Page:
WASHINGTON — The Wizards were expected to overhaul their offense this season after Randy Wittman successfully experimented with a small ball lineup in the 2015 postseason, but nobody knew exactly what to expect.
Through four games, the jury is very much still out, but the early returns are positive.
As a team, Washington is in the top 10 in the NBA in points (104.5 per game), field goal percentage (.450), three-point percentage (.351), free throws (22.3 per game), steals (8.8 per game) and fouls drawn (26.3 per game). Of those categories, Washington only cracked the top 10 in field goal percentage and three-point percentage last season.
The Wizards are also fifth in the league in pace, which is represented by the number of possessions per 48 minutes, with 108.45. This is key to their new offense, which prioritizes speed and high-value shots like three-pointers and drives to the basket. Last season, the Wizards played a very traditional offense, starting two big men who don’t have much of a jump shot, and their pace was just 95.96, good for 16th in the NBA.
The trade-off for the boost in offensive production is a drop in other areas, primarily in the paint. Washington grabbed 51.7 percent of rebounds last season, the fourth best percentage in the league, but is down to just 47.8 percent this season, 20th in the league. Translated to tangible numbers, the Wizards have secured just 40.5 rebounds per game so far this season, the third fewest in the NBA. Compare that to last season, when they hauled in 44.7 per game, the seventh most in the league.
This disparity was especially obvious in Wednesday’s win against the San Antonio Spurs, when Washington was outrebounded 49 to 33, but Bradley Beal made sure that didn’t matter.
Individually, a few players can be singled out for the Wizards’ 3-1 start.
Point guard John Wall, the team’s best player and one of the top guards in the league, has built on his exceptional 2014-15 season. He is averaging career bests in points (20.8), three-point attempts (4.8), three-point makes (1.5), steals (2.5) and blocks (2.3) per game, and his .492 effective field goal percentage, which adjusts for added value from three-pointers, is a career-best .492.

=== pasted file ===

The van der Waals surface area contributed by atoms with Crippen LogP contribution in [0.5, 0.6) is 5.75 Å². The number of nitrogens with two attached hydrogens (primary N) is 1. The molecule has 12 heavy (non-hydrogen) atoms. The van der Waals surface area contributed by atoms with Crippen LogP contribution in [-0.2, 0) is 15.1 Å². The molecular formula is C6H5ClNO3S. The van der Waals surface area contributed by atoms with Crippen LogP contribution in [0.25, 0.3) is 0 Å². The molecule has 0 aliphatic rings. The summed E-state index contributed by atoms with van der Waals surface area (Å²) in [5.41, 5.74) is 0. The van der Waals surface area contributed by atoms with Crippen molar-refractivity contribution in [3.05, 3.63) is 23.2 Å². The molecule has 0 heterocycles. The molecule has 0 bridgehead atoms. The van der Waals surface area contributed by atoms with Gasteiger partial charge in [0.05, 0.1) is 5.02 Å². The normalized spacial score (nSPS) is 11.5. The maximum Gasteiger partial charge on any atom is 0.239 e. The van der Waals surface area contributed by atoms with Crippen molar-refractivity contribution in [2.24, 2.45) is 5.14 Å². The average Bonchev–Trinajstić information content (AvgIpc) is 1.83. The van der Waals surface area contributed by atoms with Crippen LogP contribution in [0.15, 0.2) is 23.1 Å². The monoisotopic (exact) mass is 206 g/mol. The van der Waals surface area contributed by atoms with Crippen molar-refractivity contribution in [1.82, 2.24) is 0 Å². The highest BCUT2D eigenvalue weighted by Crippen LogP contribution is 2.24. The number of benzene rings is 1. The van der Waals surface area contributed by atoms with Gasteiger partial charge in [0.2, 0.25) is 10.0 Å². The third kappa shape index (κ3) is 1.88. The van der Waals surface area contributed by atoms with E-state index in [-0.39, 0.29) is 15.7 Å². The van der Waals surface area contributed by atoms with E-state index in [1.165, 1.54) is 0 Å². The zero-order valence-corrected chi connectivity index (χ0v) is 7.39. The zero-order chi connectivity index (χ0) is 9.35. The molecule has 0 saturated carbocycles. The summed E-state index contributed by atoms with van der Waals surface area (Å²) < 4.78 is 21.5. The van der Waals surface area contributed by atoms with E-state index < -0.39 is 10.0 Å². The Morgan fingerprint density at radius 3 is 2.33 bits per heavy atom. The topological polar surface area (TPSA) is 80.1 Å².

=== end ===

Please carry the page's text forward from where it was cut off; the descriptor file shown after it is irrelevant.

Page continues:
Otto Porter, who broke out with an impressive postseason last spring in which he averaged 10.0 points and 8.0 rebounds per game, has picked up right where he left off in his first season as a full-time starter. The former Georgetown star is putting up career bests almost across the board, and he’s averaging a respectable 12.0 points, 5.8 rebounds, 2.8 assists and 1.3 steals per game.
Porter’s improved play is not especially surprising for the Wizards, as his role has increased more than any other Wizard’s, but it’s been perhaps even more dramatic than expected. He was vital to Washington’s win against San Antonio, scoring 19 points on a lights-out 8-for-10 shooting display.
And then there’s Beal.
Long billed as Wall’s sidekick, Beal has taken the league by storm in 2015, averaging a career-best 25.3 points per game, good for sixth in the NBA. He’s making 3.3 three-pointers per game, second only to reigning MVP Steph Curry’s other-worldly 5.6 per game.
Bradley Beal is the 5th WSH player to score 100 points in the team's first 4 games since the franchise moved to DC. https://t.co/ewEWdxsEvf—
ESPN Stats & Info (@ESPNStatsInfo) November 05, 2015
In the team’s first four games, Beal has scored 24, 26, 26 and 25 points, making at least two three-pointers in each game. The 25 he scored against San Antonio came mostly against reigning defensive player of the year Kawhi Leonard. He also hit the game-winner against the Spurs, a side-step jumper from beyond the arc with just 0.3 seconds left on the clock.
Though it remains early, Beal’s emergence as a legitimate superstar and Porter’s breakthrough as a quality No. 3 player are very good signs for an up-and-coming Wizards team hoping to lure Kevin Durant next summer. After back-to-back exits in the second round of the Eastern Conference playoffs, Washington is looking to at least make the conference championship this year.
The District’s newest Big Three has some thinking the Wizards are primed to take the next step.